Great. So when not to use a CDN?

Obviously, whenever you’re working offline. This sometimes occurs as a developer working locally, and with Single Page Applications like TiddlyWiki. (The next “major minor” release of TiddlyWiki, v2.5 is JQuery-powered.)

Another case would be when you can deliver faster than the CDN, and care about that. This might be the case when all users are close to the server. Even then, though, you won’t get the local cache benefit from users who already have the JQuery.

Finally, privacy and security concerns. Using the CDN, you are trusting the CDN to faithfully serve JQuery and relying on no third-parties injecting funniness in between the CDN and your user’s browser. If anything went wrong here, your user could be subject to a world of XSS and CSRF attacks. Or, in a more mundane scenario, the CDN might simply go down, thus breaking your web app. Furthermore, you’re giving the CDN data about your users this way. Although Google doesn’t use cookies, others might; and even if they don’t, the IP number is going to be sent back to them. The referrer – being your website – will also be sent to them, so they can, if they want, track your website’s usage.

For many websites, though, it’s great that we can use a reliable CDN like Google’s to fetch JQuery fast.

Update (11-Feb-2009): In a show of recursive linking, I should fess up as to why I originally sat down to wrote thistwitter message.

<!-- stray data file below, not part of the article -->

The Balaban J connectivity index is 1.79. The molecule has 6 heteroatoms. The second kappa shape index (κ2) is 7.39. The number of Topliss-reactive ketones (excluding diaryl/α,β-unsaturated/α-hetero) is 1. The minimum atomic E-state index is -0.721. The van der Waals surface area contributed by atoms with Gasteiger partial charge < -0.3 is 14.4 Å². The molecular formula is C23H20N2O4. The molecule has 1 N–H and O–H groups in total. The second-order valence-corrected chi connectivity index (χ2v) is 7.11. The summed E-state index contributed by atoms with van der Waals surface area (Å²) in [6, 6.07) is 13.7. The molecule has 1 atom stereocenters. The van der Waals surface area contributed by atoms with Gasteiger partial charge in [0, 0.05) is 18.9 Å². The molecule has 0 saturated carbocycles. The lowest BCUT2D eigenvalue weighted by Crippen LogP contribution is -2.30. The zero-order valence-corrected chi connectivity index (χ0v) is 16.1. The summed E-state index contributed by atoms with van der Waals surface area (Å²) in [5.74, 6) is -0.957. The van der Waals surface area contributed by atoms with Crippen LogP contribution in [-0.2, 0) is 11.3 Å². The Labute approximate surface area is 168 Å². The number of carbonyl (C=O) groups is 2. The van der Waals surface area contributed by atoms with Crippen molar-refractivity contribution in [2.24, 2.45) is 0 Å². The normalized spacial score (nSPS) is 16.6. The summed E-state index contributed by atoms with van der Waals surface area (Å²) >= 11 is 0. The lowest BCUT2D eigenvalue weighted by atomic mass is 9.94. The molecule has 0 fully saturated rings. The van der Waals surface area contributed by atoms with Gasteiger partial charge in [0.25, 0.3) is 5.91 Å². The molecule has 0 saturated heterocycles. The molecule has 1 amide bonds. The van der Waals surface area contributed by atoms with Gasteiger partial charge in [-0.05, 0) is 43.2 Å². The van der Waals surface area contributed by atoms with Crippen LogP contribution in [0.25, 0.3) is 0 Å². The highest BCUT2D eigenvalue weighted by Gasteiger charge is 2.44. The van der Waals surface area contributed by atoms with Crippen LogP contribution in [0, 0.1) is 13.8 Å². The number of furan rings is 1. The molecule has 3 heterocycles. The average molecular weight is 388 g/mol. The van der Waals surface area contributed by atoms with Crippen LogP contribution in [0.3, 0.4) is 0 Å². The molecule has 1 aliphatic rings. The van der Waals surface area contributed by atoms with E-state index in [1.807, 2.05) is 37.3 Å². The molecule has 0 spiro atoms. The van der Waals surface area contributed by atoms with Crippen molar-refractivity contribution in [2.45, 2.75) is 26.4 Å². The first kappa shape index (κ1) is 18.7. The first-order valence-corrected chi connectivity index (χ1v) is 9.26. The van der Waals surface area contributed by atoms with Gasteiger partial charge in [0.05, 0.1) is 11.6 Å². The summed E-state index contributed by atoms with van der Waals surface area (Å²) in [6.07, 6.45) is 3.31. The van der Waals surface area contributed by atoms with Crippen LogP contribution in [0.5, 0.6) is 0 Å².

Update (erm, mid-2009 sometime): Montana left a comment pointing out you can also drop off the minor numbers to get the latest version. So, for the latest JQuery (since 2.0 doesn’t exist), use Or, for the latest in the old 1.2 series:

Update (19-March-2010): Scratch that. @premasagar pointed out to me that the link to just the latest version (until 2.0, i.e. as opposed to a specific version ( is undesirable; Google will expire the “latest” content after one hour, as opposed to one year for a specific version. This is for good reason of course, as the latest version is subject to change. For this reason, I’ve reverted the link at top to be a specific version, which I’ll endeavour to update upon each new release.

“Ajax”, not “ajax”: A Fitting Name for a Pattern

Consider this “Ajax”, not “AJAX”, Part II. A blog post in two parts, each part as trivial-bordering-on-absurd as the other.

Spotted as a parenthetical remark in a recent Doug Crockford article:

I am writing ajax in lower case because I think ajax has become ordinary enough that the caps are no longer justified.

That’s a new one.

“AJAX” in 2009 is as ridiculous as RADAR or LASER, but “ajax” is a step too far. I still prefer “Ajax” to “ajax”. Reason being, it’s a design pattern. Just as we say Strategy, Abstract Factory, or Singleton, we ought to say Ajax. Admittedly, each of those patterns includes an entity sharing the same name as the pattern, and being a class, the entity is capitalised; in Ajax, there is no actual “entity” called Ajax, so you might say ther’es no reason to capitalise. However, patterns outside software design are still capitalised, e.g. among Tim O’Reilly’s patterns of Web 2.0 are Hackability and Play, not hackability and play.

The objctification, even anthropomorphisation, of patterns is a big part of their power. Once you see a pattern as a living thing, you can see it as something that evolves over time and is capable of forming relationships with other patterns. In that, there is a close analogy between patterns and such software entities as classe and tables.

ajax > AJAX, but I <3 Ajax.